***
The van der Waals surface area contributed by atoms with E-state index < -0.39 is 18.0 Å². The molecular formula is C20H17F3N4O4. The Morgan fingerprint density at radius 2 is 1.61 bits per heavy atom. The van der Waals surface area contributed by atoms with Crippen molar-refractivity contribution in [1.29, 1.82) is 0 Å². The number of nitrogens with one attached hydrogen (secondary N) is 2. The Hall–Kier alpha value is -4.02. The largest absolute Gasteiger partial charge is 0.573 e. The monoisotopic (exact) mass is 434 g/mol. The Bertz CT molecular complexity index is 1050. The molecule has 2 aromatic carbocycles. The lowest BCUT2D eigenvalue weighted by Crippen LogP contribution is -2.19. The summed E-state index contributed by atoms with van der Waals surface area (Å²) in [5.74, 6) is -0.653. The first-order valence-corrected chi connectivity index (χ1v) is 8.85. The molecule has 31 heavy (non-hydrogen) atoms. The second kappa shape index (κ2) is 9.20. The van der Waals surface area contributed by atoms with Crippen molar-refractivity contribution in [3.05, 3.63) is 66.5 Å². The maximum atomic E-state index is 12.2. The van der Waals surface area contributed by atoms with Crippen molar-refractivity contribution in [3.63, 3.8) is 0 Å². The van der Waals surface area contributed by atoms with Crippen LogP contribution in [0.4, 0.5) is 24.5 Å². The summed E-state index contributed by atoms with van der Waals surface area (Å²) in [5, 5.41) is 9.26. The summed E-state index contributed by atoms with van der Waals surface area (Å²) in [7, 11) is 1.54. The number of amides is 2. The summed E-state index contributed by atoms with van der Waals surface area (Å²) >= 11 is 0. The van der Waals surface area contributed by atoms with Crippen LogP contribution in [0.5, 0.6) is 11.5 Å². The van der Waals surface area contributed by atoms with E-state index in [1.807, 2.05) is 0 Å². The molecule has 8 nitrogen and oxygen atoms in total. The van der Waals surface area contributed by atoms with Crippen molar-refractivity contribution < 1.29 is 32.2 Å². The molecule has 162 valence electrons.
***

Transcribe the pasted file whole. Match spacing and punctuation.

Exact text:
The van der Waals surface area contributed by atoms with E-state index < -0.39 is 18.0 Å². The molecular formula is C20H17F3N4O4. The Morgan fingerprint density at radius 2 is 1.61 bits per heavy atom. The van der Waals surface area contributed by atoms with Crippen molar-refractivity contribution in [1.29, 1.82) is 0 Å². The number of nitrogens with one attached hydrogen (secondary N) is 2. The Hall–Kier alpha value is -4.02. The largest absolute Gasteiger partial charge is 0.573 e. The monoisotopic (exact) mass is 434 g/mol. The Bertz CT molecular complexity index is 1050. The molecule has 2 aromatic carbocycles. The lowest BCUT2D eigenvalue weighted by Crippen LogP contribution is -2.19. The summed E-state index contributed by atoms with van der Waals surface area (Å²) in [5.74, 6) is -0.653. The first-order valence-corrected chi connectivity index (χ1v) is 8.85. The molecule has 31 heavy (non-hydrogen) atoms. The second kappa shape index (κ2) is 9.20. The van der Waals surface area contributed by atoms with Crippen molar-refractivity contribution in [3.05, 3.63) is 66.5 Å². The maximum atomic E-state index is 12.2. The van der Waals surface area contributed by atoms with Crippen molar-refractivity contribution in [3.63, 3.8) is 0 Å². The van der Waals surface area contributed by atoms with Crippen LogP contribution in [0.4, 0.5) is 24.5 Å². The summed E-state index contributed by atoms with van der Waals surface area (Å²) in [5, 5.41) is 9.26. The summed E-state index contributed by atoms with van der Waals surface area (Å²) in [7, 11) is 1.54. The number of amides is 2. The summed E-state index contributed by atoms with van der Waals surface area (Å²) >= 11 is 0. The van der Waals surface area contributed by atoms with Crippen LogP contribution in [0.5, 0.6) is 11.5 Å². The van der Waals surface area contributed by atoms with E-state index in [1.807, 2.05) is 0 Å². The molecule has 8 nitrogen and oxygen atoms in total. The van der Waals surface area contributed by atoms with Crippen molar-refractivity contribution < 1.29 is 32.2 Å². The molecule has 162 valence electrons.